I guess another word for this would be rigor – the rigor of thought, the rigor of deep, sustained attention, and the rigor of history. Of course the undergrad in me agreed that theatre could be a tool to make change, but it wasn’t until I saw how seriously Carl treated theatre – treated dramaturgy, treated casting, treated rehearsals – that I understood that immensely hard work was required to make it a tool. It didn’t just happen; in fact, 95% of the time it doesn’t happen. But Carl taught us all not to cut corners, to work and work and work until we had reached precision, and to know our history.

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Michael Hunter (Photo: Marina Lewis)

Of course I’ve never met anyone who knew, and remembered, his history like Carl. Even the last time I visited with him, he was discussing the origins of the First World War, and he never lost that historical memory. In his dramaturgy class, when I flirted with the idea of using Brecht’s The Days of the Commune for my quarter long project, I was daunted by the double task of researching both the period of the commune itself and the post-War context in which Brecht wrote it – knowing that Carl would not let me by with short-changing either history. He was baffled that I would shirk form the challenge – for him, there was no more exciting project than one in which two historical periods would be held in tension, looked at from the third vantage of the contemporary. …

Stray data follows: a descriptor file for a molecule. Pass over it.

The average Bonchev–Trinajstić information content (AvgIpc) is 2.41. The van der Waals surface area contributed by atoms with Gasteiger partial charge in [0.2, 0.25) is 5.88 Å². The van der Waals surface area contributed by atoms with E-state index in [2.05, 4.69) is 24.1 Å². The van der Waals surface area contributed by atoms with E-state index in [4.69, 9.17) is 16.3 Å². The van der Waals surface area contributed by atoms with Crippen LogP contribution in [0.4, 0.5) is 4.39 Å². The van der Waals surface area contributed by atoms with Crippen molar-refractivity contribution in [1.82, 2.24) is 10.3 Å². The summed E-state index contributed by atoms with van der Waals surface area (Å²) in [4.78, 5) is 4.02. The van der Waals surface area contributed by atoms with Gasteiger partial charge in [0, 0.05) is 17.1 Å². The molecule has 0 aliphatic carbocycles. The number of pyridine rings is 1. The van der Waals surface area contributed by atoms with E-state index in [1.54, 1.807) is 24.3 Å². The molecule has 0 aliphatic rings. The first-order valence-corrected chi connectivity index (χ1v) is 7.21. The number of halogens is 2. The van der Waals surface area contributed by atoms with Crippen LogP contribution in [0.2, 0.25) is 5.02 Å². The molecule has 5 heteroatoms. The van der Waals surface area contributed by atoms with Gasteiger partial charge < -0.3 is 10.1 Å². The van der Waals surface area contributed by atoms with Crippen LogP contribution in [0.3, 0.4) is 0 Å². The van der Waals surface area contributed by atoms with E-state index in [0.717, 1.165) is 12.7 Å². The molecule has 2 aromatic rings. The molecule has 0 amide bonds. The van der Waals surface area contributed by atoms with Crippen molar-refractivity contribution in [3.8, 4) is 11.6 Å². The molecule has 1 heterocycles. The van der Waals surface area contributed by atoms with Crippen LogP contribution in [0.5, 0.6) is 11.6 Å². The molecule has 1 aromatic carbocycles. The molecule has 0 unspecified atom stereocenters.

I ended up helping Carl take care of was going through his home library, and figuring out where his incredible and eclectic library – of novels and plays and history books, and the theatre journals he had collected for decades – should go. I spent weeks in that library, and I was struck initially, and most obviously, by the range of Carl’s erudition. But his collection of plays in manuscript form also brought home to me how much he had been a champion of the experimental language playwrights of the 1970s and 80s – Mac Wellman and Peter Handke especially. I remembered that this side of Carl had seemed remote to me when I first started taking classes with him – how could a man who seemed attached to concrete detail in such a literal way also have made it his work to produce these wild, anarchic assaults on logic and convention? And the lesson really came home for me that it was precisely his rigorous attention to the concrete that made it possible for him to produce this kind of work – that creating worlds that are not merely a mirror of our own requires even more effort to be precise about what people are seeing. And that in order for true experiment in the theatre to “work,” as Carl would put it, abstraction always has to be undergirded by a great commitment to the detail.